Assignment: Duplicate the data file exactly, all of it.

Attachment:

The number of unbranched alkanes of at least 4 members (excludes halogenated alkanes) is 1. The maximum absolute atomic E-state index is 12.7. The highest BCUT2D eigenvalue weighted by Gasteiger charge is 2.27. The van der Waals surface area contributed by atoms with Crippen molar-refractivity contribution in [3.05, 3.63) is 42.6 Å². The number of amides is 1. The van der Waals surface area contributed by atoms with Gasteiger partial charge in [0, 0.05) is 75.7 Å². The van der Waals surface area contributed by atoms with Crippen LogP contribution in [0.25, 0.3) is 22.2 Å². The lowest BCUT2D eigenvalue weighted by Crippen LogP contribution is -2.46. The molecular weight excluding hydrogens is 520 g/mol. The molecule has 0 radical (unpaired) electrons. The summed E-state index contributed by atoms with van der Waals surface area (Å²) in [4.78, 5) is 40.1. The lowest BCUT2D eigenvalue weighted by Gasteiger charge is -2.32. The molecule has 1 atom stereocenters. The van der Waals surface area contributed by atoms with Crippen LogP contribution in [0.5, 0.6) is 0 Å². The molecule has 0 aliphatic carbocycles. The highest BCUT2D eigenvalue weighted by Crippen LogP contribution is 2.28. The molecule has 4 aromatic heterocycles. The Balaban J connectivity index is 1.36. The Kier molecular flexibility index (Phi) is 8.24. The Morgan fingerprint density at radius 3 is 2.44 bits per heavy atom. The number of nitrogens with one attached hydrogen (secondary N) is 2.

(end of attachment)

The number of unbranched alkanes of at least 4 members (excludes halogenated alkanes) is 1. The maximum absolute atomic E-state index is 12.7. The highest BCUT2D eigenvalue weighted by Gasteiger charge is 2.27. The van der Waals surface area contributed by atoms with Crippen molar-refractivity contribution in [3.05, 3.63) is 42.6 Å². The number of amides is 1. The van der Waals surface area contributed by atoms with Gasteiger partial charge in [0, 0.05) is 75.7 Å². The van der Waals surface area contributed by atoms with Crippen LogP contribution in [0.25, 0.3) is 22.2 Å². The lowest BCUT2D eigenvalue weighted by Crippen LogP contribution is -2.46. The molecular weight excluding hydrogens is 520 g/mol. The molecule has 0 radical (unpaired) electrons. The summed E-state index contributed by atoms with van der Waals surface area (Å²) in [4.78, 5) is 40.1. The lowest BCUT2D eigenvalue weighted by Gasteiger charge is -2.32. The molecule has 1 atom stereocenters. The van der Waals surface area contributed by atoms with Crippen LogP contribution in [0.5, 0.6) is 0 Å². The molecule has 0 aliphatic carbocycles. The highest BCUT2D eigenvalue weighted by Crippen LogP contribution is 2.28. The molecule has 4 aromatic heterocycles. The Balaban J connectivity index is 1.36. The Kier molecular flexibility index (Phi) is 8.24. The Morgan fingerprint density at radius 3 is 2.44 bits per heavy atom. The number of nitrogens with one attached hydrogen (secondary N) is 2.